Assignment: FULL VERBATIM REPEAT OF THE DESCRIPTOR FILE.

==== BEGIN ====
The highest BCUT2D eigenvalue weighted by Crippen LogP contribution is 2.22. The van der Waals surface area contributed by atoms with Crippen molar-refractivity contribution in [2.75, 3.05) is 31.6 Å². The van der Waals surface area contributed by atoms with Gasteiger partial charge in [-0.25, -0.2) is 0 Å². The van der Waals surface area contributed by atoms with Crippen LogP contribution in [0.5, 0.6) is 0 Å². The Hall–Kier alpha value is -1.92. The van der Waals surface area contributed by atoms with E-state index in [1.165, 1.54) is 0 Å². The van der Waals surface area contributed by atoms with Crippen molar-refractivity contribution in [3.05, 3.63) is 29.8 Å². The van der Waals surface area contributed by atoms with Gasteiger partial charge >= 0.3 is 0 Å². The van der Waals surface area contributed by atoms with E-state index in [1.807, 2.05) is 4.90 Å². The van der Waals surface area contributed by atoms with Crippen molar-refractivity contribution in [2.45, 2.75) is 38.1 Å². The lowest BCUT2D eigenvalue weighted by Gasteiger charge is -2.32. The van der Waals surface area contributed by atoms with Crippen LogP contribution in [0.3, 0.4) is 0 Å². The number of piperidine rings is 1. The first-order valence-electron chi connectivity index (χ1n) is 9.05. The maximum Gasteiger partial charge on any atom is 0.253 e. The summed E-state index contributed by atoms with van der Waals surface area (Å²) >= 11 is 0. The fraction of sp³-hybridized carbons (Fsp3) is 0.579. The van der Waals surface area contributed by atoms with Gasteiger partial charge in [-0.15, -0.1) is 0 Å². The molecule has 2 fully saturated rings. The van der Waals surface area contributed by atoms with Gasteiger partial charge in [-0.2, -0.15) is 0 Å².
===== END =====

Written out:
The highest BCUT2D eigenvalue weighted by Crippen LogP contribution is 2.22. The van der Waals surface area contributed by atoms with Crippen molar-refractivity contribution in [2.75, 3.05) is 31.6 Å². The van der Waals surface area contributed by atoms with Gasteiger partial charge in [-0.25, -0.2) is 0 Å². The van der Waals surface area contributed by atoms with Crippen LogP contribution in [0.5, 0.6) is 0 Å². The Hall–Kier alpha value is -1.92. The van der Waals surface area contributed by atoms with E-state index in [1.165, 1.54) is 0 Å². The van der Waals surface area contributed by atoms with Crippen molar-refractivity contribution in [3.05, 3.63) is 29.8 Å². The van der Waals surface area contributed by atoms with Gasteiger partial charge >= 0.3 is 0 Å². The van der Waals surface area contributed by atoms with E-state index in [1.807, 2.05) is 4.90 Å². The van der Waals surface area contributed by atoms with Crippen molar-refractivity contribution in [2.45, 2.75) is 38.1 Å². The lowest BCUT2D eigenvalue weighted by Gasteiger charge is -2.32. The van der Waals surface area contributed by atoms with Crippen LogP contribution in [0.3, 0.4) is 0 Å². The number of piperidine rings is 1. The first-order valence-electron chi connectivity index (χ1n) is 9.05. The maximum Gasteiger partial charge on any atom is 0.253 e. The summed E-state index contributed by atoms with van der Waals surface area (Å²) >= 11 is 0. The fraction of sp³-hybridized carbons (Fsp3) is 0.579. The van der Waals surface area contributed by atoms with Gasteiger partial charge in [-0.15, -0.1) is 0 Å². The molecule has 2 fully saturated rings. The van der Waals surface area contributed by atoms with Gasteiger partial charge in [-0.2, -0.15) is 0 Å².